Relationship between blood pressure and glucose tolerance in acromegaly

M. L. Jaffrain-Rea, C. Moroni, R. Baldelli, C. Battista, P. Maffei, M. Terzolo, M. Correra, M. R. Ghiggi, E. Ferretti, A. Angeli, N. Sicolo, V. Trischitta, A. Liuzzi, R. Cassone, G. Tamburrano

Research output: Contribution to journalArticlepeer-review

Abstract

BACKGROUND: Hypertension represents a well-known risk factor for cardiovascular diseases. The pathogenesis of hypertension in acromegaly is commonly viewed as multifactorial, but the possible influence of metabolic disorders on blood pressure (BP) in affected patients is largely unknown. OBJECTIVE: The aim of the present study was to evaluate the impact of glucose metabolism abnormalities on BP values in a series of patients with active acromegaly. DESIGN: An open multicentre prospective study. PATIENTS: Sixty-eight patients with active disease, aged 47.5 ± 11.7 years, have been studied. Thirtynine had normal glucose tolerance (NGT), 16 impaired glucose tolerance (IGT) and 13 suffered from diabetes mellitus (DM). MEASUREMENTS: Mean clinical BP values were calculated as the mean of BP values obtained by sphygmomanometric measurement in three separate occasions and mean 24-h, diurnal and nocturnal systolic (SBP) and diastolic (DBP) values were obtained by 24-h ambulatory blood pressure monitoring (ABPM). RESULTS: Patient's age and the degree of glucose tolerance abnormalities were found to significantly and independently influence BP values. All clinical and ABPM SBP and DBP values significantly increased with age by linear regression (P <0.02 for all BP values, 0.30 ≤ R ≤ 0.43), and the independent influence of this parameter on BP values was confirmed by mutivariate analysis. Similarly, the independent influence of glucose tolerance abnormalities on BP values was confirmed when introducing age as a covariable in a multivariate analysis, and patients with DM presented significantly higher clinical SBP and 24-h, diurnal and nocturnal SBP and DBP than patients with NGT (P <0.02 for clinical SBP, P <0.015 for all ABPM values, respectively). In addition, patients with DM showed significantly higher 24-h, diurnal and nocturnal DBP than those with IGT (P <0.05 in all cases). In contrast, no significant difference was found between NGT and IGT patients. No significant influence of disease duration, BMI, GH, IGF-I, or fasting and 2-h post glucose load insulinaemia on BP values was observed. CONCLUSIONS: Abnormalities of glucose metabolism significantly contribute to increase systolic blood pressure and especially diastolic blood pressure in acromegalic patients. Careful control of blood pressure and of risk factors for developing systemic hypertension, with special reference to glucose tolerance, is mandatory to decrease cardiovascular morbidity and mortality in such patients.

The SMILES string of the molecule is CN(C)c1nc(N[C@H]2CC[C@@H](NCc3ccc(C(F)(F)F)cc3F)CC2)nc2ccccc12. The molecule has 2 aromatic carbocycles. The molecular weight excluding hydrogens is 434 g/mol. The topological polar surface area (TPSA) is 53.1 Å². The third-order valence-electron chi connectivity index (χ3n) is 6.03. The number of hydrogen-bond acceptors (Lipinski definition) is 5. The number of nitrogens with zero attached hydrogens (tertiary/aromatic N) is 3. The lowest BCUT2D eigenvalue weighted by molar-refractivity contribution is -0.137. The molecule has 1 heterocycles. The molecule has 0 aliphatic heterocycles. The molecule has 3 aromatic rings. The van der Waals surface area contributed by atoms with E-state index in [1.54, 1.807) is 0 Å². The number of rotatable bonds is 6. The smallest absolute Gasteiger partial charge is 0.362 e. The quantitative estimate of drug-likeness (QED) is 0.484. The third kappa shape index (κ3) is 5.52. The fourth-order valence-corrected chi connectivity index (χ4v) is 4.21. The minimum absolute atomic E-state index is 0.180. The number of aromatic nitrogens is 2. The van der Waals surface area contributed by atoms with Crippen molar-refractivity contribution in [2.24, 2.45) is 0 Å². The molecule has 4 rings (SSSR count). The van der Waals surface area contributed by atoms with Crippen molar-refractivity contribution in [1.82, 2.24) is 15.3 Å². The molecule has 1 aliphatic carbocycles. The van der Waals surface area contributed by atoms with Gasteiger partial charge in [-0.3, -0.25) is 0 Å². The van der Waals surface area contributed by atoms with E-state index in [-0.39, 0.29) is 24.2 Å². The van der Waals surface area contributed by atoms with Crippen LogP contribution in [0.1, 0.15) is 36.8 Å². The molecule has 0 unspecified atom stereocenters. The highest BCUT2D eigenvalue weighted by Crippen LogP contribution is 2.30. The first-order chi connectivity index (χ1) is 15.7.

Original languageEnglish
Pages (from-to)189-195
Number of pages7
JournalClinical Endocrinology
Volume54
Issue number2
DOIs
Publication statusPublished - 2001

ASJC Scopus subject areas

  • Endocrinology

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